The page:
Friday, September 02, 2011

The Damage From Electing Religious People

In my job, we have several types of activity where we have to show exactly what we think the damage will be, or precisely what it is we are trying to fix. It’s tedious, but a good exercise. We can’t go into court and say “Well, he’s crazy, judge. He needs a guardian.” We have to show what harm is likely to occur if he doesn’t take medication. Is he going to stop eating? Is he going to assault someone? Because if he is just going to be a pain in the ass, so what? Lots of people are a pain in the ass, but we don’t lock them up for it. We can’t say to the insurance company “Well, she’s not better yet. Still sounds a little depressed to me.” The insurers are going to insist that for $1000/day, we need to show she’s likely to get suicidal again immediately, and that there’s no $100/day outpatient treatment that would keep her alive just as well. So rather than conjuring all these images of the Inquisition, the Crusades, and Salem trials – and I could have quite a few words in defense of those anyway, but that’s another day – it pays to ask people define exactly what they think will go wrong if a religious person is elected. I think Mormonism is a cult, for example, but may still vote for Romney. Because I am not seeing exactly what damage his Mormonism is going to do, here. Judd Gregg is UCC Congregationalist, which is already pretty milk-and-water, but even in that sphere is a limited player – so he’s 90% secular; John Sununu was an ardent Catholic. I’d vote for either in a heartbeat over anybody running for anything in America today. When you try and define exactly what is going to go wrong for religious reasons if we elect a Michelle Bachmann or a Rick Perry, I don’t find that their critics come up with a lot. There are some symbolic issues, which people use as a proxy for whether someone is Like Us or Not Like Us, but only on gay marriage is there likely to be any activity. Since the mid 70’s, the abortion issue has never been in danger of moving more than a few degrees one way or another – more waiting or notification or less, more federal funding or less. Even under radical change, the most that will happen is sending it back to the states. On stem-cell research much of the activity is on using your own stem cells or umbilical cells anyway – it’s a symbolic issue. Creationism? Kids learn neither the biology we teach now nor their Sunday School lessons. There’s a lot of “who’s in charge” posturing on this – both sides. Even if a teacher were made to teach creationism against their conscience, if they stood in the front and said “Uh, this is another theory that some churches think is important that you know,” does anyone think there will be mass conversions to fundamentalism? Of course not. But it bothers people because it seems rather explicitly religious, and thus not very separation of C & S. I think they are right. But I think environmentalism is weak science trotted out in defense of some pretty dubious philosophical ideas that absolutely crest over into religion for some people, and no one’s going to stop teaching that to my kid.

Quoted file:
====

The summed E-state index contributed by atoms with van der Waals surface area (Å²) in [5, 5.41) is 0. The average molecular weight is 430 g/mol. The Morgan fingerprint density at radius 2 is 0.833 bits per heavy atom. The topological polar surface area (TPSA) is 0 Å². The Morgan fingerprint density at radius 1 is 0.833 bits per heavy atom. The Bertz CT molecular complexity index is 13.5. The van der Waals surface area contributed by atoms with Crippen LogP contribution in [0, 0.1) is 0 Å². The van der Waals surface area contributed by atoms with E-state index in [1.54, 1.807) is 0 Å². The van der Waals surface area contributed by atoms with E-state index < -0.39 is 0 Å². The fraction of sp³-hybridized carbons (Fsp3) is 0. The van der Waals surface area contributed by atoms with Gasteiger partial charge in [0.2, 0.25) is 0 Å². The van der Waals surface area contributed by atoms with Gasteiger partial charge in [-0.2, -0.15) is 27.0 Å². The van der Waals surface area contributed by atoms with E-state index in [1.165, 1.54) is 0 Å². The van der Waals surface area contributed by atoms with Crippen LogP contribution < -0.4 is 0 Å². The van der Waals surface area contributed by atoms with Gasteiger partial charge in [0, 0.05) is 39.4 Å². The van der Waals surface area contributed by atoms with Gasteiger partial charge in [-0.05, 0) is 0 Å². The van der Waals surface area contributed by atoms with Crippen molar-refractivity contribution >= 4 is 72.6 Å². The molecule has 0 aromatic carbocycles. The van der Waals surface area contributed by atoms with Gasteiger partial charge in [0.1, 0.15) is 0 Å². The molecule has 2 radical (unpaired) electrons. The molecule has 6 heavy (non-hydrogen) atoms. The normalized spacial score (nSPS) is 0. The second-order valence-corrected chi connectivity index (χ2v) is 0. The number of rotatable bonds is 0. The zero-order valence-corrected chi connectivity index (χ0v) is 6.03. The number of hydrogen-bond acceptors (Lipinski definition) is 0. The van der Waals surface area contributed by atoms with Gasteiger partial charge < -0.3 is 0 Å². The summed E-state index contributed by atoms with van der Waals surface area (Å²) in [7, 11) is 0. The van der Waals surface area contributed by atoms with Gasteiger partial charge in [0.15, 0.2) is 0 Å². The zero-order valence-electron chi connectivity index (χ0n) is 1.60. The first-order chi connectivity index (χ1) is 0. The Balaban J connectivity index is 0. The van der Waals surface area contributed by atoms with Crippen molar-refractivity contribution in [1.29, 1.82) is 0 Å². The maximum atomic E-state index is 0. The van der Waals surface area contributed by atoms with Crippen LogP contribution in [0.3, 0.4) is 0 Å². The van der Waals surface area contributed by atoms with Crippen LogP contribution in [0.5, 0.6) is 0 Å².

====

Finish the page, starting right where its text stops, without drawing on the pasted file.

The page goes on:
What exactly do people feel the damage is going to be? When you take away all the haunted house recordings and pictures of blood and werewolves, what exactly is going to harm us at Spookyworld? I think a lot of it comes down to feelings that America/society/the government isn’t expressing them. I think a lot of American groups feel that way, including a passel of conservative ones. There’s this idea that our values should be reified in some formal, obvious way, declaring to the world that this is the Real America. Liberal or conservative, it irritates and puzzles me. I have never expected the society as a whole, and especially not the government, to reflect my values more than approximately. I just don’t get it. People get all worked up because what – we were made to say the Lord’s Prayer in schools decades ago? And we now think that’s unamerican (likely true), so electing people who don’t condemn that in the loudest possible terms is going to lead to some fascist… Like that’s going to lead to…well, what did it lead to last time? Give me a break.

You hear it in the phrase “I don’t want to live in a country that…”

 Think that through, Bessie. I wonder how much of people’s personal issues are behind this? When I can’t find much measurable in the complaints, it’s a natural next question, isn’t it?


terri said...


I think there are varying levels to this. I don't care about Romney's Mormonism because Romney doesn't make it an issue. He doesn't trade on that persona, or hammer it home at every convention or campaign stop. It's a part of his identity, but not the only part of his identity...which is much closer to what you're talking about with some of the UCC, Catholic, etc. candidates you mention.